This step by step diy project is about 16×16 pergola plans. I have designed this square pergola with a 16’x16′ base and a 18’x18 roof. You can get the job done quickly and save a lot of money by choosing to build it by yourself. This square pergola features an elegant design which you can customize to suit your needs and tastes. Take a look over the rest of my woodworking plans, if you want to get more building inspiration.
When buying the lumber, you should select the planks with great care, making sure they are straight and without any visible flaws (cracks, knots, twists, decay). Investing in cedar or other weather resistant lumber is a good idea, as it will pay off on the long run. Use a spirit level to plumb and align the components, before inserting the galvanized screws, otherwise the project won’t have a symmetrical look. If you have all the materials and tools required for the project, you could get the job done in about a day. See all my Premium Plans HERE.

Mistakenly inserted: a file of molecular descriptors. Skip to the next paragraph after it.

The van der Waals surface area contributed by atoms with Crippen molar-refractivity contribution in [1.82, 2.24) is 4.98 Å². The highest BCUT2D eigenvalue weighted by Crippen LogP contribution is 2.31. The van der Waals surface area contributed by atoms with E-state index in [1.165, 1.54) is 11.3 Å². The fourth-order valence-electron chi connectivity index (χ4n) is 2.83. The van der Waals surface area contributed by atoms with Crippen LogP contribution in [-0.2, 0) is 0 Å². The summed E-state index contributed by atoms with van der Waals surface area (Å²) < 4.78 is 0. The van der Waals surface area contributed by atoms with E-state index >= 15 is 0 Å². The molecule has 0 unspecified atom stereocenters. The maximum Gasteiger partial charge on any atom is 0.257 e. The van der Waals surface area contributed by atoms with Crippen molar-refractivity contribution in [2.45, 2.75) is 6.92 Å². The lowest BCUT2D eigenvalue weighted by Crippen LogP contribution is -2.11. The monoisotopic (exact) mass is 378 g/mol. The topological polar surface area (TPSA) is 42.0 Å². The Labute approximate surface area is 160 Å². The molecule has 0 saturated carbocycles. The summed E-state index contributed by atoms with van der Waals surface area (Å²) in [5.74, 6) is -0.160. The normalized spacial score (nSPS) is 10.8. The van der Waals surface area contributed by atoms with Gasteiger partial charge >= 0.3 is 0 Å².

Projects made from these plans
How to build a pergola
Cut + Materials Lists
- A – 4 pieces of 6×6 lumber – 8′ long POSTS
- B – 4 piece of 2×8 lumber – 18′ long SUPPORT BEAMS
- C – 15 pieces of 2×8 lumber – 18′ long SHADE ELEMENTS
- D – 11 pieces of 1×2 lumber – 18′ long SLATS
- E – 4 pieces of 2×6 lumber – 39 1/2″ long BRACES
- F – 4 pieces of 6×6 lumber – 44 3/4″ long BRACES
- 6 pieces of 6×6 lumber – 8′
- 19 pieces of 2×8 lumber – 18′
- 11 pieces of 1×2 lumber – 18′
- 2 pieces of 2×6 lumber – 8′
- 1 5/8″ screws, 3 1/2″ screws
- 6×6 post anchor 4 pieces
- post to beam connector 8 pieces
- tube form
- rafter ties
- 8 pieces of 6″ carriage bolts
- wood filler , wood glue, stain/paint
Hammer, Tape measure, Framing square, Level
Miter saw, Drill machinery, Screwdriver, Sander
16×16 Pergola Plans
The first step of the pergola project is to layout the posts. Use batter boards and string to layout the location of the posts. Apply the 3-4-5 rule to every corner and then measure the diagonals to make sure they are perfectly equal. You need to make adjustments until you get the desired result.
As you can easily notice in the plans, you need to make notches to the top of the 6×6 posts. Set the circular saw to 1 1/2″ depth and then make parallel cuts inside the marked areas. Remove the residues with a chisel and smooth area with sandpaper.